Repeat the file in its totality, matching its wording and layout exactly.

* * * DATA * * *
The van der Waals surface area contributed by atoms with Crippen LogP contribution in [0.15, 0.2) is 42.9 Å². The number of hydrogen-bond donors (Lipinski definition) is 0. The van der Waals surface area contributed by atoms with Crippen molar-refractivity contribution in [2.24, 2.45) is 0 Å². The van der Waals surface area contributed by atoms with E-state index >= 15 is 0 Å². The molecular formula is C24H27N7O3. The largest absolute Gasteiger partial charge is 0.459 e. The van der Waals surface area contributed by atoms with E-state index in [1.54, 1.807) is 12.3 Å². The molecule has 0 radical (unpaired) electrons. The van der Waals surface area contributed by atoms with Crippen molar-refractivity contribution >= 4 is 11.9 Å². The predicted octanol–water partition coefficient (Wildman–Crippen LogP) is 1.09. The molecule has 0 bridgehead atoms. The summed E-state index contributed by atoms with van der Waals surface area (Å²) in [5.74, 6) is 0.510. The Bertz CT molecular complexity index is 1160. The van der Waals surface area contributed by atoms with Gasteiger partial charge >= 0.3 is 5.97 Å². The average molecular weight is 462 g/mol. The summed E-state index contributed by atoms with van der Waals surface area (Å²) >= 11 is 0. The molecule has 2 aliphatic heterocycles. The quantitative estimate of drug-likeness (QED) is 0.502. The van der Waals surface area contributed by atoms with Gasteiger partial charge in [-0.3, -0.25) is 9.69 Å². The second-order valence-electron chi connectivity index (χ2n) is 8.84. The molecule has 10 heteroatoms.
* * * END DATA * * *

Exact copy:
The van der Waals surface area contributed by atoms with Crippen LogP contribution in [0.15, 0.2) is 42.9 Å². The number of hydrogen-bond donors (Lipinski definition) is 0. The van der Waals surface area contributed by atoms with Crippen molar-refractivity contribution in [2.24, 2.45) is 0 Å². The van der Waals surface area contributed by atoms with E-state index >= 15 is 0 Å². The molecular formula is C24H27N7O3. The largest absolute Gasteiger partial charge is 0.459 e. The van der Waals surface area contributed by atoms with E-state index in [1.54, 1.807) is 12.3 Å². The molecule has 0 radical (unpaired) electrons. The van der Waals surface area contributed by atoms with Crippen molar-refractivity contribution >= 4 is 11.9 Å². The predicted octanol–water partition coefficient (Wildman–Crippen LogP) is 1.09. The molecule has 0 bridgehead atoms. The summed E-state index contributed by atoms with van der Waals surface area (Å²) in [5.74, 6) is 0.510. The Bertz CT molecular complexity index is 1160. The van der Waals surface area contributed by atoms with Gasteiger partial charge >= 0.3 is 5.97 Å². The average molecular weight is 462 g/mol. The summed E-state index contributed by atoms with van der Waals surface area (Å²) >= 11 is 0. The molecule has 2 aliphatic heterocycles. The quantitative estimate of drug-likeness (QED) is 0.502. The van der Waals surface area contributed by atoms with Gasteiger partial charge in [-0.3, -0.25) is 9.69 Å². The second-order valence-electron chi connectivity index (χ2n) is 8.84. The molecule has 10 heteroatoms.